“Don't be afraid of color and pattern, but give yourself limits,” he says. “[Use] neutral colors in your big-ticket items, such as sofa, chairs, and drapery, [then] you can pull in color and pattern with pillows and artwork ... Pillows are always a great way to add color and texture to a room without fully committing to an idea, plus they can be changed out seasonally when you get tired of them.”


To give your room some dimension and personality, don’t just stick to one or two textures: Mix them up. Choose brass lamps and a fuzzy pillow, or a plush throw with a chrome coffee table.

“To enliven the room, consider textures on decorative pillows and patterned wall covering,” Sheets suggests. “There are so many kinds of prints available. And the best news is you don’t even have to commit to one—there are many wallpapers today that can be easily and conveniently applied and removed within minutes.”


Finally, you want to consider the size of the room and make sure your furniture and other items are scaled accordingly.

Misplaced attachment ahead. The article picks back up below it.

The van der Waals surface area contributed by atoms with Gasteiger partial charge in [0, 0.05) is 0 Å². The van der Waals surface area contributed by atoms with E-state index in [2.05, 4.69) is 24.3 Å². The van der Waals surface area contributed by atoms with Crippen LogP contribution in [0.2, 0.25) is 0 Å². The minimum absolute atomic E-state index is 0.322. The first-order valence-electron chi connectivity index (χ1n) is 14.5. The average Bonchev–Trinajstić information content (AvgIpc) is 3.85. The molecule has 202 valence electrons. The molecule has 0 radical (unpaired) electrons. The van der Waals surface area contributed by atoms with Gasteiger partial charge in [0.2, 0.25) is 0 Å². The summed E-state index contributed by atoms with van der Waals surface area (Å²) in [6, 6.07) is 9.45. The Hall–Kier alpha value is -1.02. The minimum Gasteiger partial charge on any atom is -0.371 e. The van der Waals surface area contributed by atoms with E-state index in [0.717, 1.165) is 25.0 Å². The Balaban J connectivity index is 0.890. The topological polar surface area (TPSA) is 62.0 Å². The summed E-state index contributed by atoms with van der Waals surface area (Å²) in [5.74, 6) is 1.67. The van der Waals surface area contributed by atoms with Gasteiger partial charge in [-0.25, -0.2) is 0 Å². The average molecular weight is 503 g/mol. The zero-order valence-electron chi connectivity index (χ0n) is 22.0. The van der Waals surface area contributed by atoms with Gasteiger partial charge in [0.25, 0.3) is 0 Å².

“If your room is on the small side, look for items that have a smaller footprint and command less space,” Murphy says. “Smaller chairs and tables make the room feel larger and more inviting. Instead of one large coffee table, think about multiple smaller ones you could pull up to the sofa or chair leaving more room to get through the space.”

Murphy suggests then finding a rug that’s large enough for all of the furniture to sit on. “A rug that is the correct size also makes the room feel larger and more complete,” he says.

Sheets adds a final word of advice for novice decorators: Keep it simple. “If you are just learning how to decorate and still finding your own sense of style, try to keep your choices as simple as possible. Make it easy on yourself to alter things when necessary without having to undergo a complete do-over.”